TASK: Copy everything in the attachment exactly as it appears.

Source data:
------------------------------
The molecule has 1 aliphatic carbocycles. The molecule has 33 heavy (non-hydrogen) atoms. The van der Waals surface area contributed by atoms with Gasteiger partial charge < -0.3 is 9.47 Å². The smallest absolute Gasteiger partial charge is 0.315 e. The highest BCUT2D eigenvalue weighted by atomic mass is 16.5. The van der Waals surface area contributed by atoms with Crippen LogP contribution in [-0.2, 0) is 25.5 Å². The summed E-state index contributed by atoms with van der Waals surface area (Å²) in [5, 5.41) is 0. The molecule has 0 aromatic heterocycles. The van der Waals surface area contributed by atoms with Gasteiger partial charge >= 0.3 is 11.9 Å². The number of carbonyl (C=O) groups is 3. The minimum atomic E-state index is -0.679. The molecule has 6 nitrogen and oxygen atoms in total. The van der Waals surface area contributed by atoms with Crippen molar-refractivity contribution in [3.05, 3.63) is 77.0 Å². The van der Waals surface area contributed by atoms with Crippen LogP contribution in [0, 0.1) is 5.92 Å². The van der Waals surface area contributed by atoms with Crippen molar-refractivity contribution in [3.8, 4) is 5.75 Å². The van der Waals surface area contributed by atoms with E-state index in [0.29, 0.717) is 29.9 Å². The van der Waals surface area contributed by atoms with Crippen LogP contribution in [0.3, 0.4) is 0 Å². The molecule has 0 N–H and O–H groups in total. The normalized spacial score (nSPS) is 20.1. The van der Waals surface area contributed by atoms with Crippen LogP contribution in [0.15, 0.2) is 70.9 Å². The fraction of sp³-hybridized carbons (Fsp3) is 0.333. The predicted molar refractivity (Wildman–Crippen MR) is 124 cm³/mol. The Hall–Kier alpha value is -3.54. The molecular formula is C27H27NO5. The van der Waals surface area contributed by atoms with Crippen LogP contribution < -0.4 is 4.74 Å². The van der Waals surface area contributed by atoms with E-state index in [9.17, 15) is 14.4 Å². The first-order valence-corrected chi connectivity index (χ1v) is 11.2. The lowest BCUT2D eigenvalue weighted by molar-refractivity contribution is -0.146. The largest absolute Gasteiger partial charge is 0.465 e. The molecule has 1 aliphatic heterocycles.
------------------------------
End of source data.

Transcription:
The molecule has 1 aliphatic carbocycles. The molecule has 33 heavy (non-hydrogen) atoms. The van der Waals surface area contributed by atoms with Gasteiger partial charge < -0.3 is 9.47 Å². The smallest absolute Gasteiger partial charge is 0.315 e. The highest BCUT2D eigenvalue weighted by atomic mass is 16.5. The van der Waals surface area contributed by atoms with Crippen LogP contribution in [-0.2, 0) is 25.5 Å². The summed E-state index contributed by atoms with van der Waals surface area (Å²) in [5, 5.41) is 0. The molecule has 0 aromatic heterocycles. The van der Waals surface area contributed by atoms with Gasteiger partial charge >= 0.3 is 11.9 Å². The number of carbonyl (C=O) groups is 3. The minimum atomic E-state index is -0.679. The molecule has 6 nitrogen and oxygen atoms in total. The van der Waals surface area contributed by atoms with Crippen molar-refractivity contribution in [3.05, 3.63) is 77.0 Å². The van der Waals surface area contributed by atoms with Crippen LogP contribution in [0, 0.1) is 5.92 Å². The van der Waals surface area contributed by atoms with Crippen molar-refractivity contribution in [3.8, 4) is 5.75 Å². The van der Waals surface area contributed by atoms with E-state index in [0.29, 0.717) is 29.9 Å². The van der Waals surface area contributed by atoms with Crippen LogP contribution in [0.3, 0.4) is 0 Å². The molecule has 0 N–H and O–H groups in total. The normalized spacial score (nSPS) is 20.1. The van der Waals surface area contributed by atoms with Crippen LogP contribution in [0.15, 0.2) is 70.9 Å². The fraction of sp³-hybridized carbons (Fsp3) is 0.333. The predicted molar refractivity (Wildman–Crippen MR) is 124 cm³/mol. The Hall–Kier alpha value is -3.54. The molecular formula is C27H27NO5. The van der Waals surface area contributed by atoms with Crippen LogP contribution < -0.4 is 4.74 Å². The van der Waals surface area contributed by atoms with E-state index in [9.17, 15) is 14.4 Å². The first-order valence-corrected chi connectivity index (χ1v) is 11.2. The lowest BCUT2D eigenvalue weighted by molar-refractivity contribution is -0.146. The largest absolute Gasteiger partial charge is 0.465 e. The molecule has 1 aliphatic heterocycles.